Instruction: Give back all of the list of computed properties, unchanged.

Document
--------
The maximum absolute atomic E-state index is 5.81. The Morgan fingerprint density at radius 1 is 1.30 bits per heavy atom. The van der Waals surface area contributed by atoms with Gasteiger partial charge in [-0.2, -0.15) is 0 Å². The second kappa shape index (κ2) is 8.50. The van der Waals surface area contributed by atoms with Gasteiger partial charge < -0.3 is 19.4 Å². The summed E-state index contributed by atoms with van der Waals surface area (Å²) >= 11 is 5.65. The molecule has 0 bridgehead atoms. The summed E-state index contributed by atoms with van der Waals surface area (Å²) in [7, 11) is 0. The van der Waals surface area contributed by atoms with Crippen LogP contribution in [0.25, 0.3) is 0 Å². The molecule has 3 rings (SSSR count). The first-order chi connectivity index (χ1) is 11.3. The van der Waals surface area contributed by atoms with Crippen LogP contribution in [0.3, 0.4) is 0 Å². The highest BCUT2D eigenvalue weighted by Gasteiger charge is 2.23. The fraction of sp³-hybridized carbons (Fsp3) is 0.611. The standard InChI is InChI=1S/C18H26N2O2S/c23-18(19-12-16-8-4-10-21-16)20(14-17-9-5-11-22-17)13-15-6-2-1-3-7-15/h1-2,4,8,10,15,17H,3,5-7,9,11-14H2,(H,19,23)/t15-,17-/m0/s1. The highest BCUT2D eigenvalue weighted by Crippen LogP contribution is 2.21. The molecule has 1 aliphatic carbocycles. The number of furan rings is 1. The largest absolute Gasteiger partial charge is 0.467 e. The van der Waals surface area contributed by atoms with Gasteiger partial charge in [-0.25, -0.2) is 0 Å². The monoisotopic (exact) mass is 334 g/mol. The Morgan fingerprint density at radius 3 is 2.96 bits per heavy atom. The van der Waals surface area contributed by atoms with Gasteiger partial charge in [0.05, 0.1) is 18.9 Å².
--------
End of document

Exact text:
The maximum absolute atomic E-state index is 5.81. The Morgan fingerprint density at radius 1 is 1.30 bits per heavy atom. The van der Waals surface area contributed by atoms with Gasteiger partial charge in [-0.2, -0.15) is 0 Å². The second kappa shape index (κ2) is 8.50. The van der Waals surface area contributed by atoms with Gasteiger partial charge < -0.3 is 19.4 Å². The summed E-state index contributed by atoms with van der Waals surface area (Å²) >= 11 is 5.65. The molecule has 0 bridgehead atoms. The summed E-state index contributed by atoms with van der Waals surface area (Å²) in [7, 11) is 0. The van der Waals surface area contributed by atoms with Crippen LogP contribution in [0.25, 0.3) is 0 Å². The molecule has 3 rings (SSSR count). The first-order chi connectivity index (χ1) is 11.3. The van der Waals surface area contributed by atoms with Crippen LogP contribution in [0.3, 0.4) is 0 Å². The highest BCUT2D eigenvalue weighted by Gasteiger charge is 2.23. The fraction of sp³-hybridized carbons (Fsp3) is 0.611. The standard InChI is InChI=1S/C18H26N2O2S/c23-18(19-12-16-8-4-10-21-16)20(14-17-9-5-11-22-17)13-15-6-2-1-3-7-15/h1-2,4,8,10,15,17H,3,5-7,9,11-14H2,(H,19,23)/t15-,17-/m0/s1. The highest BCUT2D eigenvalue weighted by Crippen LogP contribution is 2.21. The molecule has 1 aliphatic carbocycles. The number of furan rings is 1. The largest absolute Gasteiger partial charge is 0.467 e. The van der Waals surface area contributed by atoms with Gasteiger partial charge in [-0.25, -0.2) is 0 Å². The monoisotopic (exact) mass is 334 g/mol. The Morgan fingerprint density at radius 3 is 2.96 bits per heavy atom. The van der Waals surface area contributed by atoms with Gasteiger partial charge in [0.05, 0.1) is 18.9 Å².